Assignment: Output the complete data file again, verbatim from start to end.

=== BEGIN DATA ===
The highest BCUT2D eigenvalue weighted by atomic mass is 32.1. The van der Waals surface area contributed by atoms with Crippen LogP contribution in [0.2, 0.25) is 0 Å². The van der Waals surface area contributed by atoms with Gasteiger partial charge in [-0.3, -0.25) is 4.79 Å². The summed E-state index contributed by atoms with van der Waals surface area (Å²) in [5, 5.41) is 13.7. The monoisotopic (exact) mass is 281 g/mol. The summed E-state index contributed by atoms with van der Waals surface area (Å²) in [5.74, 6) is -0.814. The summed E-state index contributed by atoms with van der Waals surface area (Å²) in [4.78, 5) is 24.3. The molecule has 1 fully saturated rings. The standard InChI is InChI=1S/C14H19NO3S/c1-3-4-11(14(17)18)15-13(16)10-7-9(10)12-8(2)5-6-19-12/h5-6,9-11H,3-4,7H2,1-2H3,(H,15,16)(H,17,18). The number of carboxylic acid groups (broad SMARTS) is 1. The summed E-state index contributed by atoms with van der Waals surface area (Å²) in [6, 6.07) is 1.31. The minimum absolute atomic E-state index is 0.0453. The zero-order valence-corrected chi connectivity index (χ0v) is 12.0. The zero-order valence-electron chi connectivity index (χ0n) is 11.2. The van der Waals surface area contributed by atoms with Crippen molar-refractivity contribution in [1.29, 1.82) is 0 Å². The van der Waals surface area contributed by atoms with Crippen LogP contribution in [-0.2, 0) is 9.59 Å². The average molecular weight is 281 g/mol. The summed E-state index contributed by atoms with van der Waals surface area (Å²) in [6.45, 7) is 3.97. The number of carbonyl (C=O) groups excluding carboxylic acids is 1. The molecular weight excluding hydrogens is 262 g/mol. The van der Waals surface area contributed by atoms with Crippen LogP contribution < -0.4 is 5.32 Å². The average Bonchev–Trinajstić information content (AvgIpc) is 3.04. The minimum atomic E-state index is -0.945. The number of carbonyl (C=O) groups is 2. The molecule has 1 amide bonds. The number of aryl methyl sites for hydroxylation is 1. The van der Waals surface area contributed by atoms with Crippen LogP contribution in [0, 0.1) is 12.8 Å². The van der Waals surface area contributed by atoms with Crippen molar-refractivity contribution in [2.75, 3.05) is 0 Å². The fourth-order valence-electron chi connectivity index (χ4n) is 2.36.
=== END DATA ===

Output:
The highest BCUT2D eigenvalue weighted by atomic mass is 32.1. The van der Waals surface area contributed by atoms with Crippen LogP contribution in [0.2, 0.25) is 0 Å². The van der Waals surface area contributed by atoms with Gasteiger partial charge in [-0.3, -0.25) is 4.79 Å². The summed E-state index contributed by atoms with van der Waals surface area (Å²) in [5, 5.41) is 13.7. The monoisotopic (exact) mass is 281 g/mol. The summed E-state index contributed by atoms with van der Waals surface area (Å²) in [5.74, 6) is -0.814. The summed E-state index contributed by atoms with van der Waals surface area (Å²) in [4.78, 5) is 24.3. The molecule has 1 fully saturated rings. The standard InChI is InChI=1S/C14H19NO3S/c1-3-4-11(14(17)18)15-13(16)10-7-9(10)12-8(2)5-6-19-12/h5-6,9-11H,3-4,7H2,1-2H3,(H,15,16)(H,17,18). The number of carboxylic acid groups (broad SMARTS) is 1. The summed E-state index contributed by atoms with van der Waals surface area (Å²) in [6, 6.07) is 1.31. The minimum absolute atomic E-state index is 0.0453. The zero-order valence-corrected chi connectivity index (χ0v) is 12.0. The zero-order valence-electron chi connectivity index (χ0n) is 11.2. The van der Waals surface area contributed by atoms with Crippen molar-refractivity contribution in [1.29, 1.82) is 0 Å². The van der Waals surface area contributed by atoms with Crippen LogP contribution in [-0.2, 0) is 9.59 Å². The average molecular weight is 281 g/mol. The summed E-state index contributed by atoms with van der Waals surface area (Å²) in [6.45, 7) is 3.97. The number of carbonyl (C=O) groups excluding carboxylic acids is 1. The molecular weight excluding hydrogens is 262 g/mol. The van der Waals surface area contributed by atoms with Crippen LogP contribution < -0.4 is 5.32 Å². The average Bonchev–Trinajstić information content (AvgIpc) is 3.04. The minimum atomic E-state index is -0.945. The number of carbonyl (C=O) groups is 2. The molecule has 1 amide bonds. The number of aryl methyl sites for hydroxylation is 1. The van der Waals surface area contributed by atoms with Crippen LogP contribution in [0, 0.1) is 12.8 Å². The van der Waals surface area contributed by atoms with Crippen molar-refractivity contribution in [2.75, 3.05) is 0 Å². The fourth-order valence-electron chi connectivity index (χ4n) is 2.36.